A key finding from the process of mapping a value proposition is often “we don’t have enough information to answer this section”. That is a perfect moment to adopt a lean startup approach and to get out of the building to ask existing customers and potential customers about their wants, needs and fears.
Examples of a value proposition canvas
Mapping a company’s value proposition is a great shared exercise for a cross-functional management team. It gets people from outside the marketing team to contribute to marketing insights without having to admit that what they are doing is “marketing” (because marketing can be a loaded term for some professions).
Startup accelerator: Uncovering new value in an existing feature
The Innovation Warehouse is an angel investing syndicate with a co-working space for the member investors and their portfolio of startups. Building a value proposition canvas identified that a key need for a startup is a quiet and productive space.
The productive environment was already a feature of the existing space but wasn’t being promoted in the marketing materials. It was a simple matter to add the feature into the collateral to address the customer need.
Evernote: Value proposition and marketing messages
Evernote’s value proposition is translated directly into their marketing materials. Their landing pages lead with copywriting that includes features, benefits and the experience on offer. Their product and customer are carefully matched.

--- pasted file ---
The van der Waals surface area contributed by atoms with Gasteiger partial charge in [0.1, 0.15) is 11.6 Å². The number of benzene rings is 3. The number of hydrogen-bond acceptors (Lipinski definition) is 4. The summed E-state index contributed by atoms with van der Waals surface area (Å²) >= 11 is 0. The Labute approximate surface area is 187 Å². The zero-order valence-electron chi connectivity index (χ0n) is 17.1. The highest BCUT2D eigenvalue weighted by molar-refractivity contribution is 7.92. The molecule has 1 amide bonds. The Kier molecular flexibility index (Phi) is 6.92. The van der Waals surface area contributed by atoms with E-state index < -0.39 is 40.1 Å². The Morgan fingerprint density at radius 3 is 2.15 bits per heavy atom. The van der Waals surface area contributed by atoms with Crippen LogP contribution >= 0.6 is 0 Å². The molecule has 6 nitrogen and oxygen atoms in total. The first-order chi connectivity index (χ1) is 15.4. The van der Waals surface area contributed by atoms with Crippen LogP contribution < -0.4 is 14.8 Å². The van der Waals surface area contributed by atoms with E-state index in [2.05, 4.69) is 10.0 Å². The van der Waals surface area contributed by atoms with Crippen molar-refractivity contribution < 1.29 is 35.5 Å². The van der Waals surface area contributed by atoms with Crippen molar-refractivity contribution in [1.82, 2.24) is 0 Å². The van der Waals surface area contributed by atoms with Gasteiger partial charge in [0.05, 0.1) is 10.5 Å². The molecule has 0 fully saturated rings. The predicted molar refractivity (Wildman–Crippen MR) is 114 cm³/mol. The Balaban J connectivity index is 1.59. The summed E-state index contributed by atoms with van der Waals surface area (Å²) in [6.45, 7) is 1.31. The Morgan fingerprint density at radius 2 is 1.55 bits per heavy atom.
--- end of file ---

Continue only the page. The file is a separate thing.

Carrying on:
The features, benefits and experience of the product are carefully matched with the wants, needs and fears of their target audience. Evernote uses multiple landing pages to account for different products and different audiences.
Evernote could improve their copy by addressing a few more of the common fears such as data loss, backups and data portability.
Using the value proposition canvas live in a workshop
The value proposition canvas can be used in testing and iterating a startup or new product concept. The canvas is useful a tool to:
- Get people from different teams working together.
- Test assumptions about customers and marketing priorities.
- Rapidly define copywriting and brand messages for campaigns.
The value proposition isn’t a substitute for brand strategy and copywriting but if used well it will translate very quickly into usable and persuasive messaging.
The value proposition canvas is not a full brand strategy and doesn’t include the long-term story telling elements that you would need to create a well rounded brand over time. Even so, the value proposition canvas is a useful tool to use to establish product-market fit in a hurry.
I’ve made the PDF (Value Proposition Canvas.pdf) and editable Apple Keynote Presentation (Value Proposition Canvas.key) files available for you to download so that people can print out the canvas, edit it and create their own versions. No need to attribute it to me, just say thanks on Twitter at @peterjthomson if you find it helpful and check out my book on Digital Marketing for more in-depth strategy techniques.
The tool can be used to map your existing value proposition, your competitors and the proposition for any new products and services that you are considering building.